''Going Postal'' is a fantasy novel by British writer Terry Pratchett, the 33rd book in his '' Discworld'' series, released in the United Kingdom on 25 September 2004. Unlike most of Pratchett's Discworld novels, ''Going Postal'' is divided into chapters, a feature previously seen only in Pratchett's children's books and the Science of Discworld series. These chapters begin with a synopsis of philosophical themes, in a similar manner to some Victorian novels and, notably, to Jules Verne stories. The title refers to both the contents of the novel, as well as to the term ' going postal'. The book was on the shortlist for both the Nebula and Locus Awards for Best (Fantasy) Novel. It would also have been shortlisted for the Hugo Award for Best Novel, except that Pratchett withdrew it, as he felt stress over the award would mar his enjoyment of the Worldcon. This was the first time Pratchett had been shortlisted for either award. Plot As with many of the Discworld novels, the ...
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The Shepherd's Crown
''The Shepherd's Crown'' is a comic fantasy novel, the last book written by Terry Pratchett before his death in March 2015. It is the 41st novel in the ''Discworld'' series, and the fifth based on the character Tiffany Aching. It was published in the United Kingdom on 27 August 2015 by Penguin Random House publishers, and in the United States on 1 September 2015. In early June 2015, Pratchett's daughter Rhianna Pratchett announced that ''The Shepherd's Crown'' would be the last ''Discworld'' novel, and that no further work, including unfinished work, would be published. Plot Tiffany Aching is busy running her steading and taking care of the people of the Chalk. Jeannie, the Kelda of the Nac Mac Feegle, is worried that she's overworked. When Granny Weatherwax, Tiffany's mentor, dies, she leaves everything to Tiffany, who becomes the first among equals of the witches. Geoffrey, the third son of Lord Swivel, is well educated, vegetarian and a pacifist. He is dissatisf ...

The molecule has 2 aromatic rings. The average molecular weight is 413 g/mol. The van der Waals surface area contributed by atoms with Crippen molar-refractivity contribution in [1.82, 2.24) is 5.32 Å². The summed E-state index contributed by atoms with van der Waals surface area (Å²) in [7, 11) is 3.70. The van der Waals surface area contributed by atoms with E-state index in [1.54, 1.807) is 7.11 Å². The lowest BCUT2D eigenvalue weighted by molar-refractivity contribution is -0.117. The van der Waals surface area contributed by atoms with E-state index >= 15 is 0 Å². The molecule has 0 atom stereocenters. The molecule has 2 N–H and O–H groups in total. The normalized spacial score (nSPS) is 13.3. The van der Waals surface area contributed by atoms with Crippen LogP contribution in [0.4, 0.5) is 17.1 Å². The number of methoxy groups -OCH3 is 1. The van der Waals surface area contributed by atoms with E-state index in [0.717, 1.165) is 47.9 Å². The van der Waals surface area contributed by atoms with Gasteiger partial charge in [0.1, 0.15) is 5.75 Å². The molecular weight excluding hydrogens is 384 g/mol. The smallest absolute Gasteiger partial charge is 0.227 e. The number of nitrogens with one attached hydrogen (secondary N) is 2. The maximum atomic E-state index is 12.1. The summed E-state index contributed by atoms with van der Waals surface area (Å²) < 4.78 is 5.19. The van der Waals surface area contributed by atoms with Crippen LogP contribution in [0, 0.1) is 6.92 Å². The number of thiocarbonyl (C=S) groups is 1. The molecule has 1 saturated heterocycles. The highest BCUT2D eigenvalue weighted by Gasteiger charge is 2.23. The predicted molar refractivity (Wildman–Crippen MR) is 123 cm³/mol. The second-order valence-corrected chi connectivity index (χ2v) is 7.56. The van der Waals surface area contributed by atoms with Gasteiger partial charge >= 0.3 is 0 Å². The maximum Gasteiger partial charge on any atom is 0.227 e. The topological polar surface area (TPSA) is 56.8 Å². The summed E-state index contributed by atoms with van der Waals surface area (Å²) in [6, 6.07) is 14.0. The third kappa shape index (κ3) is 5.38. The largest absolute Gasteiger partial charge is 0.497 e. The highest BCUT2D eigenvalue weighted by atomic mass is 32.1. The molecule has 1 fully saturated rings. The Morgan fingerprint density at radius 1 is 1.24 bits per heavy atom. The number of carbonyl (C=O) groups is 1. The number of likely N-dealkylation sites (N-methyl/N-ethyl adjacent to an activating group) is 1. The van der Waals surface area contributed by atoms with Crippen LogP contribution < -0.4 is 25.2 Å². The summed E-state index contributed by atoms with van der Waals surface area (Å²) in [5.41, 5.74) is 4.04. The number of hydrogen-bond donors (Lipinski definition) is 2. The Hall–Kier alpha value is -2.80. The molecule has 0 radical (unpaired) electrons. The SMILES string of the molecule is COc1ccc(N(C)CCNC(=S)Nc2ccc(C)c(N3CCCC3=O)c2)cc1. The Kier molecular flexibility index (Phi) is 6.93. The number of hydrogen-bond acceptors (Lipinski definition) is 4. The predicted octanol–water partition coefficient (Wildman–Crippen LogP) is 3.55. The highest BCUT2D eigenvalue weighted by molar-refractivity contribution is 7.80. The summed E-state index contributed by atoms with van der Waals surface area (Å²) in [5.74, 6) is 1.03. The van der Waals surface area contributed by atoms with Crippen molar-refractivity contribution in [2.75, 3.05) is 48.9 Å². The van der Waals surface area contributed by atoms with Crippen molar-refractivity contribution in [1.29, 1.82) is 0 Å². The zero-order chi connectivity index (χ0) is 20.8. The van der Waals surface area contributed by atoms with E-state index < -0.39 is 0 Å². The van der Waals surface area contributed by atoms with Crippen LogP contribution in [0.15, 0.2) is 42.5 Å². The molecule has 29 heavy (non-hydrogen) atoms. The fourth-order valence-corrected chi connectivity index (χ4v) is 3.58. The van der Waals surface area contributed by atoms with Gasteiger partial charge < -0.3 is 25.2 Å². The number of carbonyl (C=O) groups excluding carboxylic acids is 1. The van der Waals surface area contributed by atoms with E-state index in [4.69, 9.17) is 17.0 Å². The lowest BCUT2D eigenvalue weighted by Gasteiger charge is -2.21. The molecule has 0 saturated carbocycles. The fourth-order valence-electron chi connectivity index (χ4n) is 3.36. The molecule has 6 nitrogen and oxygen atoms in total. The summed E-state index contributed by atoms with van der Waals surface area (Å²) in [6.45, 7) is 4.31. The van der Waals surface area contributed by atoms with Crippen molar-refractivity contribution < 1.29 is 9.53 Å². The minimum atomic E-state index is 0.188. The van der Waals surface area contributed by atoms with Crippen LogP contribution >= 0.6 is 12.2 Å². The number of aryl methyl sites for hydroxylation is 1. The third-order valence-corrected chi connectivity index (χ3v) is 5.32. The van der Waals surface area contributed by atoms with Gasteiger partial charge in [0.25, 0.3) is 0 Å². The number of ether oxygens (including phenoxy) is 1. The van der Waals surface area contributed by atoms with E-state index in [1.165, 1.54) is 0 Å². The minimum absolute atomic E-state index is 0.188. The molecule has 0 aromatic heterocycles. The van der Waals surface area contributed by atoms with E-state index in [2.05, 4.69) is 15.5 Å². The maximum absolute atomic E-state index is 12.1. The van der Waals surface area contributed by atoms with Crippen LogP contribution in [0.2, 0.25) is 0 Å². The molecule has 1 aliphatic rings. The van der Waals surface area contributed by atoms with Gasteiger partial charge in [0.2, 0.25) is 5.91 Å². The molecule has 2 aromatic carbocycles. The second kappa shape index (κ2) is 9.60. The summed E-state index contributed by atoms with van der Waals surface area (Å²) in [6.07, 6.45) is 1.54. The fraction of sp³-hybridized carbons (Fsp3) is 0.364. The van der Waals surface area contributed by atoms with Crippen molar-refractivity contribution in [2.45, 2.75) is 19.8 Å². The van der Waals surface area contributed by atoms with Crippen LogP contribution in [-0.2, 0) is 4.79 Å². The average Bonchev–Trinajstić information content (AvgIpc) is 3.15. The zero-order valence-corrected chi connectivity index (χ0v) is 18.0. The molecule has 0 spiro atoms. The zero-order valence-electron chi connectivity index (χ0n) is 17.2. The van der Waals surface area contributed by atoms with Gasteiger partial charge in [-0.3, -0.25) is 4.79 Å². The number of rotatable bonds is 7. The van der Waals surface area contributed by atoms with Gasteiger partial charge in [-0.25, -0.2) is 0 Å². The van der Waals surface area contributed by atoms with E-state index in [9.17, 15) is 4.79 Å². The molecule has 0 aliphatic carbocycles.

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Pyramids (Discworld)
''Pyramids'' is a fantasy novel by British writer Terry Pratchett, published in 1989, the seventh book in his '' Discworld'' series.Fantastic FictioPyramids (Discworld, book 7) by Terry PratchettRetrieved 2009-05-9 It won the BSFA Award for Best Novel in 1989. Plot summary The main character of ''Pyramids'' is Teppic (short for Pteppicymon XXVIII), the crown prince of the tiny kingdom of Djelibeybi (a pun on the candy Jelly Baby, meaning "Child of the Djel"), the Discworld counterpart to Ancient Egypt. The kingdom, founded seven-thousand years ago and formerly a great empire which dominated the continent of Klatch, has been in debt and recession for generations due to the construction of pyramids for the burial of its pharaohs and now occupies an area two miles wide along the 150-mile-long River Djel. Young Teppic has been in training at the Assassins Guild in Ankh-Morpork Ankh-Morpork is a fictional city-state which features prominently in Terry Pratchett's ''Discwor ...
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Thief Of Time
''Thief of Time'' is a fantasy novel by British writer Terry Pratchett, the 26th book in his ''Discworld'' series. It was the last Discworld novel with a cover by Josh Kirby. Plot summary The Auditors hire young clockmaker Jeremy Clockson to build a perfect glass clock, without telling him that this will stop time and thereby eliminate human unpredictability from the universe. Death discovers their plans, but cannot act against them directly, so he instead sends his granddaughter Susan Sto Helit. Meanwhile, Lu-Tze of the History Monks leads gifted young apprentice Lobsang Ludd in a desperate mission. Characters *Myria LeJean *Death – the anthropomorphic personification of Death, or Grim Reaper, a recurring and popular character in the Discworld series. *Jeremy Clockson – a master clockmaker tasked with creating the perfect clock (whose name is a pun on British broadcaster Jeremy Clarkson.) *Susan Sto Helit – Death's granddaughter. * Lu-Tze – a powerful member of the ...
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Witches Abroad